This is great news for the Academy, whose winners have become almost afterthoughts by the time the ceremony rolls around. It makes for an interesting last couple of weeks, and what is sure to be an exciting ceremony come February 22nd. But let's really dig into that Best Picture race. First, let me take a few minutes to rant about something that has bugged me the last two weeks or so. Boyhood and Birdman took a lot of critical prizes, Boyhood obviously coming out on top of the total count. For some strange reason, many pundits, bloggers, and critics are trying to compare this particular race to The Social Network/The King's Speech battle of 2010. The Boyhood fanatics are starting to get nervous, and they are on full attack mode, trashing Birdman as some sort of stale choice compared to daring Boyhood. First of all, let me just say this: get over 2010. The King's Speech was a wonderful film, and while it might not have been the critical favorite, it was a good movie, and certainly not even close to being one of the worst Best Picture winners. I'd also like to point out that for a film that has received so much hate from critics by the time it won Best Picture, it had 94% positive reviews on Rotten Tomatoes, and 88 on Metacritic, a 97 from the BFCA, and was nominated for 7 Golden Globes (1 Win), 11 Critics Choice Awards (2 Wins), and received nominations/wins from the Chicago Film Critics Association, Central Ohio Film Critics Association, Dallas-Ft. Worth Critics Association, Denver Film Critics Society, Houston Film Critics Society, Iowa Film Critics, Las Vegas Film Critics Society, London Critics Circle, Los Angeles Film Critics Association, National Society of Film Critics, New York Film Critics Circle, New York Films Critics Online, Online Film Critics Society, Phoenix Film Critics Society, San Diego Film Critics Society, Southeastern Film Critics Association, St. Louis Film Critics Association, and the Washington DC Area Film Critics Association. If critics and bloggers hated that film so much, they had a funny way of showing it.
Okay, so now that I have finally gotten that rant off of my chest. Onto 2015. No this is not another 2010. Birdman may not have as many critics awards as Boyhood, but it has a lot, and Boyhood was not nearly as dominant as The Social Network was. Also, while I love The King's Speech, I will admit that it is a more traditional film, and a more Academy-bait type of movie (I still love it). Birdman is absolutely not traditional in any sense of the word, and if the top three for this prize are Boyhood, Birdman, and The Grand Budapest Hotel, then a "traditional Academy film" is not going to win the top prize this year. The only narrative that crosses over is that the biggest critical favorite did not do as well at the guilds as expected. I love both Boyhood and Birdman, and whoever wins this prize is going to be a deserving winner, and an extraordinary pick for an Academy that usually doesn't go so bold. For the record, while the BAFTA keeps its hopes alive, I think missing SAG, PGA, and DGA has put it in a close second, and Birdman is in the lead. Some would argue that 12 Years a Slave made its comeback at BAFTA, but it had tied at PGA with Gravity, and with American Hustle winning the SAG, it was basically a three-way split coming into BAFTA. Birdman won all three, no ties, no dark horse stealing from the front runners. Just outright won all three. So for now, Birdman retains its spot in the top slot. And honestly, it makes sense. Birdman is a film about the industry, acting, and fame, subjects we know Academy voters eat up. I'm just surprised it took so long for all of us to see its potential.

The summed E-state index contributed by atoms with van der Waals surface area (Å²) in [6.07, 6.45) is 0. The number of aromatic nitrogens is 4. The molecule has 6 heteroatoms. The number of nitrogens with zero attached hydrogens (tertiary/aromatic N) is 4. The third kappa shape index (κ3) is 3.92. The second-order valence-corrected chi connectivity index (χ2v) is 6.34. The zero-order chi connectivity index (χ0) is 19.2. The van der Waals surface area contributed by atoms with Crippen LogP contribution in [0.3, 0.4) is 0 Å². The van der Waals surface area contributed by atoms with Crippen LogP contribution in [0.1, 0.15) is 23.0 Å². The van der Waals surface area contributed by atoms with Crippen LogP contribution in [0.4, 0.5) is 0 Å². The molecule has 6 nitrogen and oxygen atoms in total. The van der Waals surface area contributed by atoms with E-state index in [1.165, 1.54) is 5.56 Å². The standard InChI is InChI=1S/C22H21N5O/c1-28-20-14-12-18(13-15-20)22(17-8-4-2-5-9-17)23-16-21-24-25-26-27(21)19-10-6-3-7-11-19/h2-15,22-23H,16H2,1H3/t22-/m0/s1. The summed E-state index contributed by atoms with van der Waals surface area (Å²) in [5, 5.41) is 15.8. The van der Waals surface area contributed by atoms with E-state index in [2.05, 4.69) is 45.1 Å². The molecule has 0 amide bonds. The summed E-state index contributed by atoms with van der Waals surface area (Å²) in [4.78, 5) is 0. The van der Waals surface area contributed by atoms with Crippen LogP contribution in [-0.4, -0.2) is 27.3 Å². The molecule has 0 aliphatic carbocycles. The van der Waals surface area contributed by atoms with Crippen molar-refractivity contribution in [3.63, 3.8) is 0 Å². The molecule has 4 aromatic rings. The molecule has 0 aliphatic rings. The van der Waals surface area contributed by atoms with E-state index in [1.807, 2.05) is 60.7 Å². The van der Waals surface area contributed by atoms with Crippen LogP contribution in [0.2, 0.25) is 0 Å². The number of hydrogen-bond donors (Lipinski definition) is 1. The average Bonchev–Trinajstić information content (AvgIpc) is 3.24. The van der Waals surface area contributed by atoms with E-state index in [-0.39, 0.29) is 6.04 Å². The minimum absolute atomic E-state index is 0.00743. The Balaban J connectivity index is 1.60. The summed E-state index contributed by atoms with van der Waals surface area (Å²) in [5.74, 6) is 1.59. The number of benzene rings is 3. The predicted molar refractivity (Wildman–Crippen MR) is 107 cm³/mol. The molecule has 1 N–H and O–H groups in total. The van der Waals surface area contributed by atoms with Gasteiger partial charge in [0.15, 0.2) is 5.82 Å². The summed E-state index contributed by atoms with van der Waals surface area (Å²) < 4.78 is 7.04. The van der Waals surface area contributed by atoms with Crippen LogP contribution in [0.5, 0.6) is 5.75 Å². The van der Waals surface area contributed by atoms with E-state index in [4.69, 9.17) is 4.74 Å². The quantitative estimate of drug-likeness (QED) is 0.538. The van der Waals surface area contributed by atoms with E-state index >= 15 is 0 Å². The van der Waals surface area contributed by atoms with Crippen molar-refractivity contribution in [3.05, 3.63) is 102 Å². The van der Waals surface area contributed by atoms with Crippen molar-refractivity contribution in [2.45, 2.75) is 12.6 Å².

So how about those other awards. Theory of Everything and Grand Budapest won the screenplay awards at BAFTA. Theory was not eligible at WGA, so that doesn't really help us sort out that crazy Adapted category. But if Wes Anderson wins at WGA (Birdman was not eligible either so it won't be a complete picture), it places him in the front runner status. In Adapted, I really don't know, as I said above, I'm starting to look at Whiplash as the dark horse that comes in and breaks up this cluster you-know-what between Theory of Everything, Imitation Game, and American Sniper. What was the most interesting sweep of the BAFTAs was The Grand Budapest Hotel taking four technical awards, along with the screenplay. I could honestly seeing it repeat all five of those wins. Production Design and Costume Design seem like shoo-ins at this point. Makeup and Hair Design is a hot three-way race, and could be the one that doesn't cross over. Alexandre Desplat might lose due to his double nomination, but his score for The Grand Budapest Hotel just won the BAFTA and the Grammy, so it looks like voters are rallying behind that score for the win. After 8 nominations, he is due for a win. Cinematography seems locked up at this point, and Interstellar's win for Visual Effects feels like it will repeat at the Oscars. The Sound races are particularly interesting this year. Whiplash's win at BAFTAs means there could be a split in those awards, as there has been a lot of crossover between BAFTA and Oscar here, and Whiplash is the semi-musical film (which do well here). That leaves Sniper and Interstellar (most likely) battling it out for Sound Editing (although don't discount voters voting for one of those films for both sound awards, because many don't understand the difference between the two. And How to Train Your Dragon swept the Annies, and Big Hero 6 the VES Awards, and I have no idea how that will shake down come Oscar night.
There is still so much mystery in the race this year. The tech guilds coming up will sort out some categories, but most likely there will be plenty of surprises come Oscar night. I am thrilled, scared, and wrapped up in all of it all at the same time. Two weeks folks, two weeks.